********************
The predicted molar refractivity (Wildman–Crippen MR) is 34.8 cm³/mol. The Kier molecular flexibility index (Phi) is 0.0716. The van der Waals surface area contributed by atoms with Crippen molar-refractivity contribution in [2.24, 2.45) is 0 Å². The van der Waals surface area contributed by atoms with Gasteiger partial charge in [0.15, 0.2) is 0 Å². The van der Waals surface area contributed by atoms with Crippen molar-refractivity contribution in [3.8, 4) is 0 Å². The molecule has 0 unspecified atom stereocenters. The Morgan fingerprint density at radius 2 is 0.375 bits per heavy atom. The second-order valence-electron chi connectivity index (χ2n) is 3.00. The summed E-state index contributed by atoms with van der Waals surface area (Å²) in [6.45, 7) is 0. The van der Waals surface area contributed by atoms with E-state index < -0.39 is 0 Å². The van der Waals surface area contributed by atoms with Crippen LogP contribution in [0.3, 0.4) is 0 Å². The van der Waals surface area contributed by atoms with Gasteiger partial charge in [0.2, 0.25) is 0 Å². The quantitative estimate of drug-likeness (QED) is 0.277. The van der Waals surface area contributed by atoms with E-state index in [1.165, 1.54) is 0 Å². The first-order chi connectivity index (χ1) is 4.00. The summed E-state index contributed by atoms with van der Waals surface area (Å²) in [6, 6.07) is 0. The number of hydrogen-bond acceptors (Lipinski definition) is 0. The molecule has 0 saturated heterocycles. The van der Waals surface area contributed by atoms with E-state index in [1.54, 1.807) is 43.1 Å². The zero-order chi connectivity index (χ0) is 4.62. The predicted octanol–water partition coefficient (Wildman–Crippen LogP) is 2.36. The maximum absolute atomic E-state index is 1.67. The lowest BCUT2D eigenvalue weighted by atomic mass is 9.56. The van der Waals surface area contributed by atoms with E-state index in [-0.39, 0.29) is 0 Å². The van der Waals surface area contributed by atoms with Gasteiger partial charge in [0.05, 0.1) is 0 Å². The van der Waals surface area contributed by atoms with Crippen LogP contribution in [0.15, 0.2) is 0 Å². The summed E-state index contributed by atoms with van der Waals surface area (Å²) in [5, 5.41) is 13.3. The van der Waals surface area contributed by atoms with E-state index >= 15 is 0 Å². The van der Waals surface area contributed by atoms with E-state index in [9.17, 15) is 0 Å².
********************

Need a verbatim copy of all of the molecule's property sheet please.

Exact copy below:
The predicted molar refractivity (Wildman–Crippen MR) is 34.8 cm³/mol. The Kier molecular flexibility index (Phi) is 0.0716. The van der Waals surface area contributed by atoms with Crippen molar-refractivity contribution in [2.24, 2.45) is 0 Å². The van der Waals surface area contributed by atoms with Gasteiger partial charge in [0.15, 0.2) is 0 Å². The van der Waals surface area contributed by atoms with Crippen molar-refractivity contribution in [3.8, 4) is 0 Å². The molecule has 0 unspecified atom stereocenters. The Morgan fingerprint density at radius 2 is 0.375 bits per heavy atom. The second-order valence-electron chi connectivity index (χ2n) is 3.00. The summed E-state index contributed by atoms with van der Waals surface area (Å²) in [6.45, 7) is 0. The van der Waals surface area contributed by atoms with E-state index < -0.39 is 0 Å². The van der Waals surface area contributed by atoms with Crippen LogP contribution in [0.3, 0.4) is 0 Å². The van der Waals surface area contributed by atoms with Gasteiger partial charge in [0.2, 0.25) is 0 Å². The quantitative estimate of drug-likeness (QED) is 0.277. The van der Waals surface area contributed by atoms with E-state index in [1.165, 1.54) is 0 Å². The first-order chi connectivity index (χ1) is 4.00. The summed E-state index contributed by atoms with van der Waals surface area (Å²) in [6, 6.07) is 0. The number of hydrogen-bond acceptors (Lipinski definition) is 0. The molecule has 0 saturated heterocycles. The van der Waals surface area contributed by atoms with E-state index in [1.54, 1.807) is 43.1 Å². The zero-order chi connectivity index (χ0) is 4.62. The predicted octanol–water partition coefficient (Wildman–Crippen LogP) is 2.36. The maximum absolute atomic E-state index is 1.67. The lowest BCUT2D eigenvalue weighted by atomic mass is 9.56. The van der Waals surface area contributed by atoms with E-state index in [-0.39, 0.29) is 0 Å². The van der Waals surface area contributed by atoms with Gasteiger partial charge in [0.05, 0.1) is 0 Å². The van der Waals surface area contributed by atoms with Crippen LogP contribution in [0.15, 0.2) is 0 Å². The summed E-state index contributed by atoms with van der Waals surface area (Å²) in [5, 5.41) is 13.3. The van der Waals surface area contributed by atoms with E-state index >= 15 is 0 Å². The van der Waals surface area contributed by atoms with E-state index in [9.17, 15) is 0 Å².